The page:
ENDURO AS ADVENTURE RIDING SCHOOL. Balancing Explained
First of all, it’s important to know our main rule – Safety on first place. We maintain the attitude that first you have to become safer rider in order to ride faster. Some may be disappointed but that’s the true about Motorcycles. Not very popular marketing approach today when lot of people expect instant feedback from almost everything.
Lots of videos on YT on subjects like “How to wheelie on Adventure bike”, “Ride fast in the sand”, “Jumping over logs on GS” with lots of views and comments, which make me speechless. And then, I see terrible position on the bike and inappropriate riding gear.
I’ve never understood why are off road trainings on Adventure bikes held in Adventure riding gear? In a Sidi Adventure boots or similar, in adventure pants with knee “protection” built-in, in a jackets with spine “protector”…? Adventure bikes are two or three times heavier and much easier to drop or to fall from, have more power and less agility off road what make them even more risky.
For that reason, we recommend real off-road protection – from helmets to hard knee protection and MX or Enduro boots. Therefore, we start from that –pack yourself into real-deal protection.
WHERE DO WE START FROM?
No matter what rider’s level is, first hours we spend on our training ground in the woods not far from our base. That’s so called “safe environment” with wide open space, long straight and wide curvy trails as well. Surface is 100% off road but with excellent grip (traction) so no need to worry about that at least first day.
WHAT’S THE PLAN?
- Getting to know each other
- Main concepts theory
- Getting used to bike and terrain
- Different exercises: sitting position
- Different exercises: standing position
- Single trail: stage one
- Uphills and downhills
- Single trail: stage two
- Sidelong riding
- Single trail: stage three
- Riding in real context
No matter how good or bad rider’s previous experience is, we always start from same point. Some move faster, some need more time, but generally, almost everyone reaches the same level in near future.
WHAT IS THIS PLAN DEDICATED TO? OR WHAT WE CONSIDER AS A MAIN OFF ROAD CONCEPTS.
It may sound simple, but there are only few things for an answer to that question:
Practicing certain techniques allows us to understand why these concepts are most important for off road riding. For example, balancing on the bike is directly related to riding in standing position. Furthermore, moving on the bike, center of gravity, body position – all this has direct impact on how you’re balanced and what’s the traction at the moment.
BALANCING ON THE BIKE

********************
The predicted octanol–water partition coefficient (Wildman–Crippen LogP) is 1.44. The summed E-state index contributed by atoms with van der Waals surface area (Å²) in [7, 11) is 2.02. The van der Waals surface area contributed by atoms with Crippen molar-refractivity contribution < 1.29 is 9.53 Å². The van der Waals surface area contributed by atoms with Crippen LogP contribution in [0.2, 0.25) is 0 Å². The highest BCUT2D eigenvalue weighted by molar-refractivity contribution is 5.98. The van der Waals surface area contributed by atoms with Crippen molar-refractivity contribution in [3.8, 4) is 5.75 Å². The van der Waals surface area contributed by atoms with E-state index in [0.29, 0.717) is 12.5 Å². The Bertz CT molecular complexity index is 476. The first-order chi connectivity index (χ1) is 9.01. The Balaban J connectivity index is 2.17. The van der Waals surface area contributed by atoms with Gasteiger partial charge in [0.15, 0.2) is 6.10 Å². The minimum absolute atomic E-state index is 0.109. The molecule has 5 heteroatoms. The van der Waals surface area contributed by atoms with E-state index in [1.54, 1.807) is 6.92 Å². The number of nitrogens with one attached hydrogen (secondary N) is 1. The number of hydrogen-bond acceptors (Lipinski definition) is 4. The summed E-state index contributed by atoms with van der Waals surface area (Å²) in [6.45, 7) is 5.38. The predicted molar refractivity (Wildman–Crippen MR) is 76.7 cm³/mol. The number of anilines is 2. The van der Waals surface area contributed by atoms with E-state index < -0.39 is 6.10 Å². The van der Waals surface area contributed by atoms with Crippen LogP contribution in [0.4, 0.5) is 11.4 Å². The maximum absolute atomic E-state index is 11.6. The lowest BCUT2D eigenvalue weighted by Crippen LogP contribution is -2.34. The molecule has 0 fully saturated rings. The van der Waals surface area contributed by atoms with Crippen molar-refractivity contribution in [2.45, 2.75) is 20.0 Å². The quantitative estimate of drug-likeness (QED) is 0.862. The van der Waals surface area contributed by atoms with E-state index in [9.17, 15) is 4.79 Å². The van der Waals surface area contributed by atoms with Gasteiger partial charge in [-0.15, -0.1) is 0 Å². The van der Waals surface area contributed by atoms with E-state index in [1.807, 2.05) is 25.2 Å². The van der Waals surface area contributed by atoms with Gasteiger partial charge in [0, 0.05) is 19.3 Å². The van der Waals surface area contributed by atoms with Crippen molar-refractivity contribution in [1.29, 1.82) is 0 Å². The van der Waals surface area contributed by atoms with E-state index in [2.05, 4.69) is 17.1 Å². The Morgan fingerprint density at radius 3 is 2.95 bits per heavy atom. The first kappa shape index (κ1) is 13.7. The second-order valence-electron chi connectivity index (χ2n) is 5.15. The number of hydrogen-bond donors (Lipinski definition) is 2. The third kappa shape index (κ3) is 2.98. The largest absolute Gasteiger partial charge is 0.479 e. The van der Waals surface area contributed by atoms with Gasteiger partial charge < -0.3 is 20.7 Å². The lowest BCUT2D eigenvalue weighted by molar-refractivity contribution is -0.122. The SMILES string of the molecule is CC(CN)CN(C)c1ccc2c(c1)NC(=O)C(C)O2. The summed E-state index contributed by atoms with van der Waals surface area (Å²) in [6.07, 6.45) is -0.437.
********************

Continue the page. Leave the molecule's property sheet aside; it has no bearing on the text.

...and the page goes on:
There is no precise definition for it, but in short – all the movements rider undertakes to stay on the bike and to keep it on the aimed direction could be considered as a balancing.
It is how rider actually reacts on bike’s movements. Bumps, rocks, holes, ditches, roots, then combined with uphills or downhills – all this requires timely and appropriate movements on the bike.
Therefore, there are few things to start from and know about balancing:
Tons of words and books were written and said on this topic, from absolutely nonsense to sophisticated. Different terrains require different positions but all it comes down to physics and few common rules:
- lower down combined (rider + bike) center of gravity – makes hole “system” (rider + bike) more stable and responsive to bike’s movements
- be gentle on the handle bar (don’t hold it tight) – most of the weight should be on foot pegs which should be main fulcrum (anchor point, support) for your body, put as less as possible weight on handle bar – you’re not holding your body on the bike by squeezing handle bar but by moving it according to terrain and bike’s movements
- pick up elbows – allows easier and precise steering not by turning handle bar left and right but by pushing it down (leaning the bike)
- you should look like Russian letter “Г” (don’t look like candle or squatting) – back should be hanging down as relaxed as possible, use leg’s muscles as little as possible (no squatting)
- try not to keep your body by squeezing the bike with knees/legs – adding more support points gives false confidence, masks unbalanced position and ironically, bounds moving on the bike(there are situations when it helps but it’ll come later on)
Why standing position is so important?
- Little-known fact for off-road newcomers – standing position actually lowers down the combined center of gravity (rider + bike)
- Foot pegs are main fulcrum for your body on the bike and only support to stick your body onto while balancing
- Foot pegs lay on the axis which is actually nearly center of rotation between front and rear which makes them less moving point on the bike, hence most stable
- And of course, you see further, steering and moving are easier
MOVING ACCORDING TO ANTICIPATION HOW BIKE WILL ACT